Sources: Wikipedia; John Mellencamp website; NPR; Forbes.com; Ultimate Classic Rock; YouTube; Spotify

John Hiatt’s New Collaboration Album with Jerry Douglas is a Blues-Oriented Americana Gem

In late March, I spotted and covered Mississippi Phone Booth, a tune from John Hiatt’s then-upcoming new collaboration album with Dobro resonator guitar master Jerry Douglas. Leftover Feelings since came out last Friday, May 21. While based on my still relatively limited knowledge of Hiatt’s previous catalog he doesn’t break new ground, I love the sound and high-quality handcrafted feel of the music, and feel confident enough to say if you dig Hiatt you’ll like this album!

As I noted in my previous post, while Hiatt and Douglas had known each other for years, the album marked the first time they recorded music together. Initially, Leftover Feelings was supposed to be released in April of last year. Like in so many other cases, COVID-19 threw a monkey wrench into everything. But there was one upside.

Hiatt and Douglas recorded the album at Nashville’s historic RCA Studio B during the shutdown, which they otherwise couldn’t have done. Usually, the space is used by the Country Music Hall of Fame and Museum for public tours. The cool thing is the storied studio is the very same place where they likes of Elvis Presley, The Everly Brothers and Waylon Jennings once recorded.

From left: Jerry Douglas, Daniel Kimbro & John Hiatt

“The room’s just got a feel to it,” Hiatt told Paste. “My mind started pedaling back to when I was a little boy hearing ‘Blue Christmas’ every Christmas and ‘Love Me Tender,’ and all of the great songs recorded there just kinda blew my mind.”

“The whole time you’re there, when you’re not playing, you’re thinking about who has been in that room and played,” added Douglas. “All these great music producers and musicians walked in and out through that room, and it was their playhouse.” One can only imagine what a thrill it must have been to record in this famous place!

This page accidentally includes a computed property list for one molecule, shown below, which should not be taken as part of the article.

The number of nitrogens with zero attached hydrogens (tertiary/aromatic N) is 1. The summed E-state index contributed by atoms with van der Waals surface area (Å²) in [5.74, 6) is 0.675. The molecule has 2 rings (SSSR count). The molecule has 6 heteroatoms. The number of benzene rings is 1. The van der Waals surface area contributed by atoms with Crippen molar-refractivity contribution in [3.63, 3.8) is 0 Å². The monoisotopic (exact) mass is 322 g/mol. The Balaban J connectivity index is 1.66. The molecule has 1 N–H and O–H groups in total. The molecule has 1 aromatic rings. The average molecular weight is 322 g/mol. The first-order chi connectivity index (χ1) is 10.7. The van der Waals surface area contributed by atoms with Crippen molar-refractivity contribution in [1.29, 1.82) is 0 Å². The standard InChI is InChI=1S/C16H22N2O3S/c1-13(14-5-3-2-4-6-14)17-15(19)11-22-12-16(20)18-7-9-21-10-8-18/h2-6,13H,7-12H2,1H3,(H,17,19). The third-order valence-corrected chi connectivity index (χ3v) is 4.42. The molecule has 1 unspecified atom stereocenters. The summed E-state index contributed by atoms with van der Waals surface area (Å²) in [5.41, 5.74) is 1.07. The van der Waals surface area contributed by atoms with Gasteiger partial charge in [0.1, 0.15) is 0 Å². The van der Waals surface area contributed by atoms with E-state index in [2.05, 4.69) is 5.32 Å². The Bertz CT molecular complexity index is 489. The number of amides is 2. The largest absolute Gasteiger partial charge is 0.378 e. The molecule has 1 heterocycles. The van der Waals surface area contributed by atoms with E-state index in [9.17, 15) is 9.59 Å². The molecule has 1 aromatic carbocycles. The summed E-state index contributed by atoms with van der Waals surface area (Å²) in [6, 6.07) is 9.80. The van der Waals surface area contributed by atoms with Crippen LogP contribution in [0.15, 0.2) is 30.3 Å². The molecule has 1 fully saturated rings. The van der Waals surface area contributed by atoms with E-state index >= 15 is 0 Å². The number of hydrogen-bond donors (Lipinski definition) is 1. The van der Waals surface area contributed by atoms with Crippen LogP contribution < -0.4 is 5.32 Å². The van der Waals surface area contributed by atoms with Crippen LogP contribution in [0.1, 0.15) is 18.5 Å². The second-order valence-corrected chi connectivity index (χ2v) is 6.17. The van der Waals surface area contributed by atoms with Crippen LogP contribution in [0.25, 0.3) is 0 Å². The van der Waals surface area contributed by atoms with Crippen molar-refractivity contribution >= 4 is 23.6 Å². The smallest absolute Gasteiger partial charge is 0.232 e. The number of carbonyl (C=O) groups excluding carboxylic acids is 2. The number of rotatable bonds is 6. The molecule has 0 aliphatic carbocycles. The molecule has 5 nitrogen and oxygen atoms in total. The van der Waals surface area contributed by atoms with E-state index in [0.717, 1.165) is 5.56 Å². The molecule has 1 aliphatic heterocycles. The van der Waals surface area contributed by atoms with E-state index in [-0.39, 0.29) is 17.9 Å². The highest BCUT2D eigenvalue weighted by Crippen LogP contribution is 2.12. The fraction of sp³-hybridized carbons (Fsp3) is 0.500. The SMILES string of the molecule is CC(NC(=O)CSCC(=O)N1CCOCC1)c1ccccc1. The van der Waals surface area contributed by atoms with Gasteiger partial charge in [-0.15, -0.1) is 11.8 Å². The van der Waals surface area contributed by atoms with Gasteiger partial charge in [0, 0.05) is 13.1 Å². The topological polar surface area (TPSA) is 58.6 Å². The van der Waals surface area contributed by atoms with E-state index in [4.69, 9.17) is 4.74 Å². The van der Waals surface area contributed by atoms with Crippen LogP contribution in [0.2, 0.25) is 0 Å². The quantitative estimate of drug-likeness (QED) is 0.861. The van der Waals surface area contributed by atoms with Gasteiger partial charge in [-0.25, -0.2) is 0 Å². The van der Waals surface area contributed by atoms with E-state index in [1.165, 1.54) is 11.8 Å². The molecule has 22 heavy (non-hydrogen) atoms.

This brings me to the musicians playing on the album. Apart from Hiatt (vocals, acoustic guitar) and Douglas (Dobro, lap steel guitar, backing vocals), they include Jerry Douglas Band members Mike Seal (acoustic and electric guitar), Daniel Kimbro (bass, string arrangements) and Christian Sedelmyer (fiddle). In addition, there’s Carmella Ramsey (backing vocals). ‘So who’s playing the drums?’ you might ask yourself. Well, nobody – frankly, there’s no drummer needed in this case!

Let’s get to some music. Here’s opener Long Black Electric Cadillac. Like all of the 10 other tracks, the song was written by Hiatt. As this review by The Associated Press cleverly observed, the tune introduces “a new musical form — the 12-bar blues gone green.” A little excerpt from the lyrics helps illustrate the point: I got a long black electric Cadillac/She goes a thousand miles on a charge/I got a long black electric Cadillac/She goes a thousand miles on a charge/I’m runnin’ subterranean air conditioning/And a full electron photo array in my backyard…